Wireless router or more commonly known as WiFi router is an electronic device that perform the function of a wired router without use of any wire. They can also be used as wireless access point. Many home users use WiFi router to provide access to the Internet. There are commonly 2 types of WiFi router, one with built in modems and other is external. If you have an internet connection through a phone line, you will require a router with an ADSL modem. Computers or smartphones can be connected to the router either with an Ethernet cable or without wires. Wired broadband routers are now rarely used, they have become the thing of the past. Now most modern broadband packages come with the capability to connect to the internet via a wireless router.
What is a Router
A router is a device that allows you to distribute the internet connection in your house or office to a number of different devices like computers, laptops, smartphones and tablets. If you have an internet connection via a telephone line you will require an ADSL or VSDL routers, for other types of service, the router may be combined with a broadband modem in a single box that your cable net provide supplies to you at the time of providing the new connection.
What is Wireless Router
A wireless router does the work of a router without any use of wires. It determines the next network point to which a data packet should be forwarded toward its destination. A wireless router works in the same way as the local area network (LAN), but allows greater mobility for laptops or desktop computers. The individual computers are equipped with small wireless transceivers that can be plugged into either a Universal Serial Bus (USB) port or a PC card slot. As WiFi router technology evolves at an much higher pace than expected, Operators must understand available WiFi standards in order to make the best business decisions when purchasing and deploying new wireless gateways.
Network Standards in Wireless Router
The current technology used to support wireless networks is struggling to cope with the ever-growing numbers of bandwidth hungry Wi-Fi devices we want to connect, both in the home and business. These days it makes sense to buy an 802.11ac router (as opposed to 802.11n) because in future devices will support this standard. You will save money, though, if you go for an older 802.11n model. We want more from our wireless networks and something better is urgently required, prompting the development of a new IEEE wireless networking standard called 802.11ac, the main aim being to boost wireless bandwidth from the 300-450Mbps available using current 802.11n technology to 1.3Gbps and beyond.When looking for a WiFi router, you should first check which network standard it is using. Check the label whether it’s “b,” “g,” or “n.” The letters refer to the wireless communication standard on which your wireless router is based: 802.11b, 802.11g, and 802.11n. Variously referred to as Gigabit Wi-Fi or Wireless AC, the new standard sees a move away from the 2.4GHz radio spectrum favoured for most current wireless technologies, to 5GHz where there is less interference plus a lot more space for the extra channels need to deliver the promised bandwidth hike.The first generation of wireless routers was “b,” followed by “g,” and now “n”—the newest generation. The primary difference among the router standards is speed and range.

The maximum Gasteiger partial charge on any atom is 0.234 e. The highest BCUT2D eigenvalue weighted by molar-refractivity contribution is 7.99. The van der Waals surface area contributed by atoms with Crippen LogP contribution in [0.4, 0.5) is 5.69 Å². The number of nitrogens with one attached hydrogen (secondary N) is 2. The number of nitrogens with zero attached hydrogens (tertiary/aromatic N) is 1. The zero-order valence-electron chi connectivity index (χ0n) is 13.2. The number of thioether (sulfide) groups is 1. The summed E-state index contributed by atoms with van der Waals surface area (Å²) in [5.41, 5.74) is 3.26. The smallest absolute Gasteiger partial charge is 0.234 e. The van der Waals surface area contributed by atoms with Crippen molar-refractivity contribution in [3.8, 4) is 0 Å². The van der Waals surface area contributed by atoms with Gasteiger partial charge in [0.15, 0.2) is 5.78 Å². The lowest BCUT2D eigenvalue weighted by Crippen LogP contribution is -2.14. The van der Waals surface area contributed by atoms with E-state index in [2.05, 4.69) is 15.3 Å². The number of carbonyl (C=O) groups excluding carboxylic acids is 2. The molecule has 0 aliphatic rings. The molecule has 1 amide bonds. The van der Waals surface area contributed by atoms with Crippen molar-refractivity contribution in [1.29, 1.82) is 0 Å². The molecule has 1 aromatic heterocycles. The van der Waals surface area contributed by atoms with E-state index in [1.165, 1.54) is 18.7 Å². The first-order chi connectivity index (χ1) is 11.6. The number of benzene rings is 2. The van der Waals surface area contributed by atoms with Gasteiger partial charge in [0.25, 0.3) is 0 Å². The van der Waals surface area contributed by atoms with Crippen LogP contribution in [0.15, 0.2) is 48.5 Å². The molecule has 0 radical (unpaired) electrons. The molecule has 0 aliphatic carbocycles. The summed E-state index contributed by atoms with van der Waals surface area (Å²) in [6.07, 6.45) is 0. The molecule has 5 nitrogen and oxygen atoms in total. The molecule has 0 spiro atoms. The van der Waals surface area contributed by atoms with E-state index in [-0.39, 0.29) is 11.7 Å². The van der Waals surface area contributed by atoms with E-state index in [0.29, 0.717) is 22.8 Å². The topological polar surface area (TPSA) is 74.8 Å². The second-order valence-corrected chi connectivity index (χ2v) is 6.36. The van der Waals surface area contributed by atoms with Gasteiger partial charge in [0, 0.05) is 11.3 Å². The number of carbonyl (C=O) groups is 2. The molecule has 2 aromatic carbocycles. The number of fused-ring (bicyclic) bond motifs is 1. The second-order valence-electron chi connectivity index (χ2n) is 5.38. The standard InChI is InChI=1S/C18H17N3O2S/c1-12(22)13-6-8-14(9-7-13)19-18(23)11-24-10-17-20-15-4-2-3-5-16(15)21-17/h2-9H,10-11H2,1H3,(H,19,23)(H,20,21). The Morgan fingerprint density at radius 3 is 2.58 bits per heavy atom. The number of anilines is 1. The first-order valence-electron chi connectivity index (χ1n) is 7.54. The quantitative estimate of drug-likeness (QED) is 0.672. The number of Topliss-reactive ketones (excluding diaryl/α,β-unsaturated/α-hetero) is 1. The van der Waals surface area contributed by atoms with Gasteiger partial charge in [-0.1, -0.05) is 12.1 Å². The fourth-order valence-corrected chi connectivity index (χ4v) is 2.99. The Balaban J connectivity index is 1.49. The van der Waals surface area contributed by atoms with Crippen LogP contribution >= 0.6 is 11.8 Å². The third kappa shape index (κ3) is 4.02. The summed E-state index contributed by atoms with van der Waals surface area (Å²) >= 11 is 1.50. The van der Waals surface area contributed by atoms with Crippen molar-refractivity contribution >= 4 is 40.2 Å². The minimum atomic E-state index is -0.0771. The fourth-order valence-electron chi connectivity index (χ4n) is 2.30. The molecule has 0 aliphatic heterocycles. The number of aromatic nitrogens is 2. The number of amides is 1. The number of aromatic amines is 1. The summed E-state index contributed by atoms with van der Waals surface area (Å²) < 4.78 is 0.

Originally described as clause 17 of the 1999 specification, the OFDM waveform at 5.8GHz is now defined in clause 18 of the 2012 specification and provides protocols that allow transmission and reception of data at rates of 1.5 to 54Mbps. It has seen widespread worldwide implementation, particularly within the corporate workspace. While the original amendment is no longer valid, the term “802.11a” is still used by wireless access point (cards and routers) manufactures to describe interoperability of their systems at 5.8 GHz, 54Mbps.
The 802.11n standard can increase your wireless network”s performance, reliability, and predictability. Once Wi-Fi standards including 802.11a, 802.11b, and 802.11g were established, work commenced on looking at how the raw data speeds provided by Wi-Fi, 802.11 networks could be increased still further. Medium Access Control Layer (MAC) so that modes of operation can be enabled that are capable of much higher throughputs, with a maximum throughput of at least 100Mb/s, as measured at the MAC data service access point (SAP). The result was that in January 2004, the IEEE announced that it had formed a new committee to develop the new high speed, IEEE 802.11 n standard. With 802.11n technology, organizations can gain unprecedented reliability and an increase in throughput than with the current 802.11a/b/g networks. 802.11n technology can provide mobile users with a reliable wireless network that supports a broad range of mobility applications without compromising total network performance.
802.11ac, dubbed 5G Wi-Fi, promises ridiculously fast wireless connections, better range, improved reliability, improved power consumption and a free horse. 802.11ac, the emerging standard from the IEEE, is like the movie The Godfather Part II. It takes something great and makes it even better. 802.11ac is a faster and more scalable version of 802.11n. It couples the freedom of wireless with the capabilities of Gigabit Ethernet. 802.11ac works exclusively in the 5GHz band, uses a ton of bandwidth (80 or 160MHz), operates in up to eight spatial streams (MIMO), and employs a kind of technology called beamforming. The design constraints and economics that kept 802.11n products at one, two, or three spatial streams haven’t changed much for 802.11ac, so we can expect the same kind of product availability, with first-wave 802.11ac products built around 80 MHz and delivering up to 433 Mbps (low end), 867 Mbps (mid-tier), or 1300 Mbps (high end) at the physical layer.